City campaign brings mental health resources to vaccine sites

The Philadelphia Department of Behavioral Health and Intellectual disAbility Services (DBHIDS) is launching a new public awareness campaign that offers a behavioral health booster for the mind while people are getting their COVID-19 vaccination to protect their bodies.

The campaign, titled Boost Your Mood, brings information on how to easily access mental health services and care directly to people at COVID-19 vaccination sites throughout the city. The campaign brings behavioral health resources — including wellness tips and emergency and non-emergency mental health phone numbers — directly to people through signage and flyers. Those seeking additional support for children, adults, families, and communities also will have the opportunity to access online tools such as expert blogs, a free mental health self-screening, an extensive packet of downloadable information.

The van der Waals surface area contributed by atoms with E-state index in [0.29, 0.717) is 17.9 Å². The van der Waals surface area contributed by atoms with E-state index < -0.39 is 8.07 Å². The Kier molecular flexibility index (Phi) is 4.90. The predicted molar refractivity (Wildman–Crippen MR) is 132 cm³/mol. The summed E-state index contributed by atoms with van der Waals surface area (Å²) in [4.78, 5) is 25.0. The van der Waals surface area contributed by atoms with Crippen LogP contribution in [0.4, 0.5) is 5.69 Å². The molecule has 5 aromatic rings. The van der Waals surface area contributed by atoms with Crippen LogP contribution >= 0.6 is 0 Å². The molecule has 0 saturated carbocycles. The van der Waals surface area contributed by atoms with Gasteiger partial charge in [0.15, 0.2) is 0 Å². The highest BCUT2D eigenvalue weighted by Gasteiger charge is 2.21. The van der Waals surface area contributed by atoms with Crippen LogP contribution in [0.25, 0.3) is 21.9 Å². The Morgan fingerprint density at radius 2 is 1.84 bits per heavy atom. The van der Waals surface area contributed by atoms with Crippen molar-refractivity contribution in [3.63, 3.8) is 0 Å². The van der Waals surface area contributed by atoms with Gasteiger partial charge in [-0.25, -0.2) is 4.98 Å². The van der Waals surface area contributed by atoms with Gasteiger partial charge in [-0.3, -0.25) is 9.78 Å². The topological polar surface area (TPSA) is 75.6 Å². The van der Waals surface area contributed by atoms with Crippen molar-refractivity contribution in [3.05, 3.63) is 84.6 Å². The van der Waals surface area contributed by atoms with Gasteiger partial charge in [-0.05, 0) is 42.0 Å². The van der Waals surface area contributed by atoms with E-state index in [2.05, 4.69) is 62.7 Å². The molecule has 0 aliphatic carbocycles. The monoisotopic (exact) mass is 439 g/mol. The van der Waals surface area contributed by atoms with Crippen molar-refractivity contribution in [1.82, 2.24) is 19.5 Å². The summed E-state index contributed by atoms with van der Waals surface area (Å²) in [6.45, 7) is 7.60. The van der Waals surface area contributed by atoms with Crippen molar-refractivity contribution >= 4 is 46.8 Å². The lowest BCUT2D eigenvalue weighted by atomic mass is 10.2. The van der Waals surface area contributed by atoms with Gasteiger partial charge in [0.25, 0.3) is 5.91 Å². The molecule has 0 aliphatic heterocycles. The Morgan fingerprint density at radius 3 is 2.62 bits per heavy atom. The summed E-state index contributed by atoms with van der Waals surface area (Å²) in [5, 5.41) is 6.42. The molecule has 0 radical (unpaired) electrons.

“At DBHIDS, we are committed to reducing the stigma of seeking mental health and substance use treatment services,” DBHIDS Commissioner Jill Bowen, Ph.D., said. “As hopes rise with expanded efforts to distribute the COVID-19 vaccine, we recognize the impact on mental wellness and the importance of raising awareness about the need to take care of your behavioral health.”

While the campaign is most visible at vaccination sites, the message — that it’s OK to not be OK in these difficult times and that help is out there — extends beyond COVID-19 and speaks to the multiple layers of trauma impacting Philadelphians every day. The past year of overwhelming stress and anxiety is not limited to the isolation and toll associated with the coronavirus. It also includes the growth of poverty as jobs disappeared and businesses shuttered. It includes parents turning their homes into schoolhouses while trying to make ends meet. And it includes months of civil unrest in the city, along with the plague of increased gun violence, the ongoing overdose crisis, and more.

In the year since COVID arrived in Philadelphia, we all have experienced a prolonged trauma of stress, anxiety, isolation, and loss. But it’s important to remember: It’s OK to not be OK. You’re not alone. Help is out there.


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